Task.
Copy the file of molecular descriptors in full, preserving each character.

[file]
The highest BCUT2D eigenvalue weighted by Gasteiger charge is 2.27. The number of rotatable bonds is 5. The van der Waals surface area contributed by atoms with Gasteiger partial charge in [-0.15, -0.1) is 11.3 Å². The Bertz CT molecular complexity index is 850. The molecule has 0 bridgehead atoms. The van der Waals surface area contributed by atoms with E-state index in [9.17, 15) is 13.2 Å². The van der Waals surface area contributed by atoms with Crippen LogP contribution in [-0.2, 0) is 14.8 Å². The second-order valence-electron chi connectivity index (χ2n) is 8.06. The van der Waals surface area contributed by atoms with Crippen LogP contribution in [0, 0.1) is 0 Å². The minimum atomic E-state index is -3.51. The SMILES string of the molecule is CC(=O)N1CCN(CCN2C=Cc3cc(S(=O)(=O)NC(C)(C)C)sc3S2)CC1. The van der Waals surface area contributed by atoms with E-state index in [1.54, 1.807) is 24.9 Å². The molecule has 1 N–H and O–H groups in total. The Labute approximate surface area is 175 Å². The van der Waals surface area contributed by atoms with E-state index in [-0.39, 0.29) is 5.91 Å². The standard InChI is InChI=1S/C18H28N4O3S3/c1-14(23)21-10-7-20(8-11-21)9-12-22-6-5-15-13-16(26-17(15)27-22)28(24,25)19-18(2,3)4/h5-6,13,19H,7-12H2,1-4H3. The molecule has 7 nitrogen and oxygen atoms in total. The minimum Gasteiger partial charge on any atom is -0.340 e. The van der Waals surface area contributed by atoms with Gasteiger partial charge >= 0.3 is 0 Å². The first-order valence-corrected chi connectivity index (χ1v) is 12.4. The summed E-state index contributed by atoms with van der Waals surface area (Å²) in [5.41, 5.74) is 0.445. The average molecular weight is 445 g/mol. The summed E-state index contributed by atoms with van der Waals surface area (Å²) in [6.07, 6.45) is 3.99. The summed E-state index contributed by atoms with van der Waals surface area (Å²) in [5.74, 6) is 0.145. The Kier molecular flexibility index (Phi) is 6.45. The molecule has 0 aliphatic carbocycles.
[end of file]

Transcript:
The highest BCUT2D eigenvalue weighted by Gasteiger charge is 2.27. The number of rotatable bonds is 5. The van der Waals surface area contributed by atoms with Gasteiger partial charge in [-0.15, -0.1) is 11.3 Å². The Bertz CT molecular complexity index is 850. The molecule has 0 bridgehead atoms. The van der Waals surface area contributed by atoms with E-state index in [9.17, 15) is 13.2 Å². The van der Waals surface area contributed by atoms with Crippen LogP contribution in [-0.2, 0) is 14.8 Å². The second-order valence-electron chi connectivity index (χ2n) is 8.06. The van der Waals surface area contributed by atoms with Crippen LogP contribution in [0, 0.1) is 0 Å². The minimum atomic E-state index is -3.51. The SMILES string of the molecule is CC(=O)N1CCN(CCN2C=Cc3cc(S(=O)(=O)NC(C)(C)C)sc3S2)CC1. The van der Waals surface area contributed by atoms with E-state index in [1.54, 1.807) is 24.9 Å². The molecule has 1 N–H and O–H groups in total. The Labute approximate surface area is 175 Å². The van der Waals surface area contributed by atoms with E-state index in [-0.39, 0.29) is 5.91 Å². The standard InChI is InChI=1S/C18H28N4O3S3/c1-14(23)21-10-7-20(8-11-21)9-12-22-6-5-15-13-16(26-17(15)27-22)28(24,25)19-18(2,3)4/h5-6,13,19H,7-12H2,1-4H3. The molecule has 7 nitrogen and oxygen atoms in total. The minimum Gasteiger partial charge on any atom is -0.340 e. The van der Waals surface area contributed by atoms with Gasteiger partial charge >= 0.3 is 0 Å². The first-order valence-corrected chi connectivity index (χ1v) is 12.4. The summed E-state index contributed by atoms with van der Waals surface area (Å²) in [5.41, 5.74) is 0.445. The average molecular weight is 445 g/mol. The summed E-state index contributed by atoms with van der Waals surface area (Å²) in [6.07, 6.45) is 3.99. The summed E-state index contributed by atoms with van der Waals surface area (Å²) in [5.74, 6) is 0.145. The Kier molecular flexibility index (Phi) is 6.45. The molecule has 0 aliphatic carbocycles.